It can bind with substances like heparin, heparan sulfate, and dermatan sulfate. However, despite its potential importance, we currently lack specific biomarkers to measure Type XI collagen [47].

Types XII, XIV, and XVI

Type XII collagen is like the supervisor in certain parts of our body – mainly found in the perichondrium (a layer around cartilage) and on the articular surface.

It’s a “homotrimeric” molecule, meaning it comprises three identical parts. Picture it as a big cross-shaped structure with specific domains that reach the space around collagen fibrils.

This collagen has two forms: a smaller one found in skin and such and a larger one discovered in epidermal cells [48].

Now, let’s talk about type XIV collagen. It’s similar but with a smaller cross-shaped structure. Type XIV collagen is more evenly spread in various tissues, interacting with type I collagen in places like skin, tendons, and more. It doesn’t directly bind to type I collagen but rather to a substance called decorin [48].

Lastly, we have type XVI collagen, synthesized by fibroblasts and myoblasts. It’s part of the show in the territorial matrix of chondrocytes, those cells in cartilage.

Imagine it as this integrated player in thin collagen fibrils, hanging out with types II and XI collagen.

It’s like a behind-the-scenes crew in different parts of our body, making sure things are structured just right [48].

Do You Need All Types Of Collagen?

Different Types Of Collagen

To build collagen in the body, you need to have the building blocks of collagen the amino acids include glycine, proline, lysine, hydroxylysine, and hydroxyproline [49].

In addition, you need vitamin C to help form collagen in the body. Vitamin C is important for connective tissues because it allows an enzyme called prolyl 4-hydroxylase to do its job.

This enzyme is needed to change proline, a building block of proteins, and helps make and release procollagen.

You do not need to take in all the types of collagen as long as you get in enough of the building blocks i.e., amino acids that collagen is made of.

Collagen supplements, and even gelatine, all get broken down into glycine, proline, lysine, hydroxylysine, and hydroxyproline and can be used to build the various types of collagen in the body.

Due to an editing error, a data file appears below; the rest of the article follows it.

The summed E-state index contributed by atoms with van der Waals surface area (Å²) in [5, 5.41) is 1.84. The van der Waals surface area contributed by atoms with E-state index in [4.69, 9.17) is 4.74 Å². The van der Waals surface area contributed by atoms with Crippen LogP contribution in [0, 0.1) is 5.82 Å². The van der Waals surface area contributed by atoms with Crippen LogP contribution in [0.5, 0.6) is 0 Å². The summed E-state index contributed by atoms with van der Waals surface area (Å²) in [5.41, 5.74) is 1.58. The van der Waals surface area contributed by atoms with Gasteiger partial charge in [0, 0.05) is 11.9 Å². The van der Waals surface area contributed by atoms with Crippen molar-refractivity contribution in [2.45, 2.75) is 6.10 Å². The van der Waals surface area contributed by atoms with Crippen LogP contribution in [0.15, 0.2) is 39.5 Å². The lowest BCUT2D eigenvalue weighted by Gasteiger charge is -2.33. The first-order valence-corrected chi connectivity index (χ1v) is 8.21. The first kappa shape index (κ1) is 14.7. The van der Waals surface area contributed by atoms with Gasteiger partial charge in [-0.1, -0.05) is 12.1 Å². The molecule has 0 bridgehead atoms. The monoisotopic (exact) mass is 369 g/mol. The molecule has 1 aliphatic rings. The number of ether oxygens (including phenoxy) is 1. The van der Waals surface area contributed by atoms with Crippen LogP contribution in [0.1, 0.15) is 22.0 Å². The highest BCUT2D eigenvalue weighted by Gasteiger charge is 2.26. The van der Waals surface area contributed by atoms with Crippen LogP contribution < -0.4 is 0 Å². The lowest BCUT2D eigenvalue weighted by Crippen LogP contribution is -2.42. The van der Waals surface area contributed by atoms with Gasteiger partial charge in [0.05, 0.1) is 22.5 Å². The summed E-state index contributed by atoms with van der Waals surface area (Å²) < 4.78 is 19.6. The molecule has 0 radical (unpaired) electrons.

Does Collagen Source Matter?

Animal-derived collagen protein may not be suitable for vegetarian or vegan athletes.

While there are vegan and vegetarian products designed to replicate animal-based collagen if peptides unique to animal proteins are proven to possess distinct biological activity, vegetarian and vegan alternatives might be considered less efficient.

Further research is needed to assess the amino acid availability and effectiveness of vegan collagen substitutes.

Various animal-based collagen sources exhibit slight variations in their amino acid content, yet the differences are not significant enough to declare one type superior to another.

Table 1: Amino acid composition of the 5 major mammalian collagens and gelatin [50]

Amino acid Animal gelatin    
  Ox hide Commercial bone Pig skin Ox-bone Shark-skin Lung-fish skin Bone Tendon
Glycine 27.5 27.2 26.4 25.3 26.5 24 25.8 25.4
Leucine 3.3 3.5 3.3 3.9 3.5 2.8 3.6 3.6
Proline 16.4 15.5 16.2 14.7 13.9 15.8 15.3 15.2
Hydroxyproline 14.1 13.3 13.5 14.1 10.9 10.8 14.1 12.6
Hydroxylysine 1.0 0.7 1.0 1.1 0.8 1.1 0.6  

Best Type Of Collagen

The debate on the superiority of collagen types remains unsettled due to their similar amino acid profiles. Type I collagen emerges as a strategic choice given its crucial role in reinforcing bones, muscles, and connective tissues.

The focus should be on a broad amino acid intake for overall collagen support. But for targeted benefits, leaning towards type I collagen might be your best bet.